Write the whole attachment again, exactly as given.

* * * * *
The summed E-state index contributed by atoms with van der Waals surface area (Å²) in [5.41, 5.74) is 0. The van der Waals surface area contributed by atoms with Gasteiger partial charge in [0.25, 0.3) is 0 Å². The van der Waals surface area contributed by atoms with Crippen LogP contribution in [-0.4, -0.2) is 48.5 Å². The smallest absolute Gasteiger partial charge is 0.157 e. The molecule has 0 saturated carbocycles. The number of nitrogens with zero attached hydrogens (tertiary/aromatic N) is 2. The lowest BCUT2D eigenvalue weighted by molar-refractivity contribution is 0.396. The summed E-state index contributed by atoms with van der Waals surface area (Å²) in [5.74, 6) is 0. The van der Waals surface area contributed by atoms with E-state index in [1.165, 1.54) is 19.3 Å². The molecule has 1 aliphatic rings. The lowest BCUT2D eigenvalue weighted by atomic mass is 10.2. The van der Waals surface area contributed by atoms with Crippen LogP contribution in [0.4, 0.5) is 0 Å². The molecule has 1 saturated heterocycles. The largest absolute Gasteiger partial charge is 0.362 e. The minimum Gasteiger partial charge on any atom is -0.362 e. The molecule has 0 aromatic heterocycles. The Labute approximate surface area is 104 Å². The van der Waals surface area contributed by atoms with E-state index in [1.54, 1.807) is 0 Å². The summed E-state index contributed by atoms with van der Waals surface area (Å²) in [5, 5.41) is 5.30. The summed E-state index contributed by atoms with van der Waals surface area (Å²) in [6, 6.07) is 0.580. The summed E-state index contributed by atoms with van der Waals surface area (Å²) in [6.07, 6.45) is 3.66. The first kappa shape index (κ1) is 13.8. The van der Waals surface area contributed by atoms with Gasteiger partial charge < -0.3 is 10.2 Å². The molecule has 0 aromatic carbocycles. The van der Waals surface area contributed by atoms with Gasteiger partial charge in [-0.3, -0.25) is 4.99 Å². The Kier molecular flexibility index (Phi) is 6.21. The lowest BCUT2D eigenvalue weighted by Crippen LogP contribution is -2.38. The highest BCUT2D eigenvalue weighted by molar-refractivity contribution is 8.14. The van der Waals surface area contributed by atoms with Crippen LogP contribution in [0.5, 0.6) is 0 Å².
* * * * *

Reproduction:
The summed E-state index contributed by atoms with van der Waals surface area (Å²) in [5.41, 5.74) is 0. The van der Waals surface area contributed by atoms with Gasteiger partial charge in [0.25, 0.3) is 0 Å². The van der Waals surface area contributed by atoms with Crippen LogP contribution in [-0.4, -0.2) is 48.5 Å². The smallest absolute Gasteiger partial charge is 0.157 e. The molecule has 0 saturated carbocycles. The number of nitrogens with zero attached hydrogens (tertiary/aromatic N) is 2. The lowest BCUT2D eigenvalue weighted by molar-refractivity contribution is 0.396. The summed E-state index contributed by atoms with van der Waals surface area (Å²) in [5.74, 6) is 0. The van der Waals surface area contributed by atoms with E-state index in [1.165, 1.54) is 19.3 Å². The molecule has 1 aliphatic rings. The lowest BCUT2D eigenvalue weighted by atomic mass is 10.2. The van der Waals surface area contributed by atoms with Crippen LogP contribution in [0.4, 0.5) is 0 Å². The molecule has 1 saturated heterocycles. The largest absolute Gasteiger partial charge is 0.362 e. The minimum Gasteiger partial charge on any atom is -0.362 e. The molecule has 0 aromatic heterocycles. The Labute approximate surface area is 104 Å². The van der Waals surface area contributed by atoms with E-state index in [1.54, 1.807) is 0 Å². The summed E-state index contributed by atoms with van der Waals surface area (Å²) in [5, 5.41) is 5.30. The summed E-state index contributed by atoms with van der Waals surface area (Å²) in [6, 6.07) is 0.580. The summed E-state index contributed by atoms with van der Waals surface area (Å²) in [6.07, 6.45) is 3.66. The first kappa shape index (κ1) is 13.8. The van der Waals surface area contributed by atoms with Gasteiger partial charge < -0.3 is 10.2 Å². The molecule has 0 aromatic carbocycles. The van der Waals surface area contributed by atoms with Gasteiger partial charge in [-0.3, -0.25) is 4.99 Å². The Kier molecular flexibility index (Phi) is 6.21. The lowest BCUT2D eigenvalue weighted by Crippen LogP contribution is -2.38. The highest BCUT2D eigenvalue weighted by molar-refractivity contribution is 8.14. The van der Waals surface area contributed by atoms with Crippen LogP contribution in [0.5, 0.6) is 0 Å².